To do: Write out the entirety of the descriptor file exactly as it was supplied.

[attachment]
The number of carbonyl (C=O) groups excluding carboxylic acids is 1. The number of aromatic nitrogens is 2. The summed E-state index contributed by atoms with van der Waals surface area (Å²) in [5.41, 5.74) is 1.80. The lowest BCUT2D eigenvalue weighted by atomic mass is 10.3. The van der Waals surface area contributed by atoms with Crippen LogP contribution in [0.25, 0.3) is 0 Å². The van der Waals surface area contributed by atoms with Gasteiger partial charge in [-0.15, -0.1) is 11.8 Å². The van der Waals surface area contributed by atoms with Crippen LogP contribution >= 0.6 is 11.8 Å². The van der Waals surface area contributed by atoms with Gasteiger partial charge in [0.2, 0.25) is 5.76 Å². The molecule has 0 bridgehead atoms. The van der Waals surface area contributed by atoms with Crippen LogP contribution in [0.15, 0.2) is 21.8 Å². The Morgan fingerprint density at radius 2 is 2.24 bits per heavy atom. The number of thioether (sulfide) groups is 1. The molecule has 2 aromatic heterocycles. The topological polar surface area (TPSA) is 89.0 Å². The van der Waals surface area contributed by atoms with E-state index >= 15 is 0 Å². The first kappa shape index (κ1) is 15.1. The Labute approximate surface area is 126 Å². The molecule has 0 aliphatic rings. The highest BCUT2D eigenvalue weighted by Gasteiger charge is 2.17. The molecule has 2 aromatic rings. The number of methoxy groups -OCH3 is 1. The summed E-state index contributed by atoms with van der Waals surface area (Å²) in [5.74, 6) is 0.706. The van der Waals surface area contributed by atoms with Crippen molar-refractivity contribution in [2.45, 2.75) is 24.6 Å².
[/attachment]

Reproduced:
The number of carbonyl (C=O) groups excluding carboxylic acids is 1. The number of aromatic nitrogens is 2. The summed E-state index contributed by atoms with van der Waals surface area (Å²) in [5.41, 5.74) is 1.80. The lowest BCUT2D eigenvalue weighted by atomic mass is 10.3. The van der Waals surface area contributed by atoms with Crippen LogP contribution in [0.25, 0.3) is 0 Å². The van der Waals surface area contributed by atoms with Gasteiger partial charge in [-0.15, -0.1) is 11.8 Å². The van der Waals surface area contributed by atoms with Crippen LogP contribution >= 0.6 is 11.8 Å². The van der Waals surface area contributed by atoms with Gasteiger partial charge in [0.2, 0.25) is 5.76 Å². The molecule has 0 bridgehead atoms. The van der Waals surface area contributed by atoms with Crippen LogP contribution in [0.15, 0.2) is 21.8 Å². The Morgan fingerprint density at radius 2 is 2.24 bits per heavy atom. The number of thioether (sulfide) groups is 1. The molecule has 2 aromatic heterocycles. The topological polar surface area (TPSA) is 89.0 Å². The van der Waals surface area contributed by atoms with E-state index >= 15 is 0 Å². The first kappa shape index (κ1) is 15.1. The Labute approximate surface area is 126 Å². The molecule has 0 aliphatic rings. The highest BCUT2D eigenvalue weighted by Gasteiger charge is 2.17. The molecule has 2 aromatic rings. The number of methoxy groups -OCH3 is 1. The summed E-state index contributed by atoms with van der Waals surface area (Å²) in [5.74, 6) is 0.706. The van der Waals surface area contributed by atoms with Crippen molar-refractivity contribution in [2.45, 2.75) is 24.6 Å².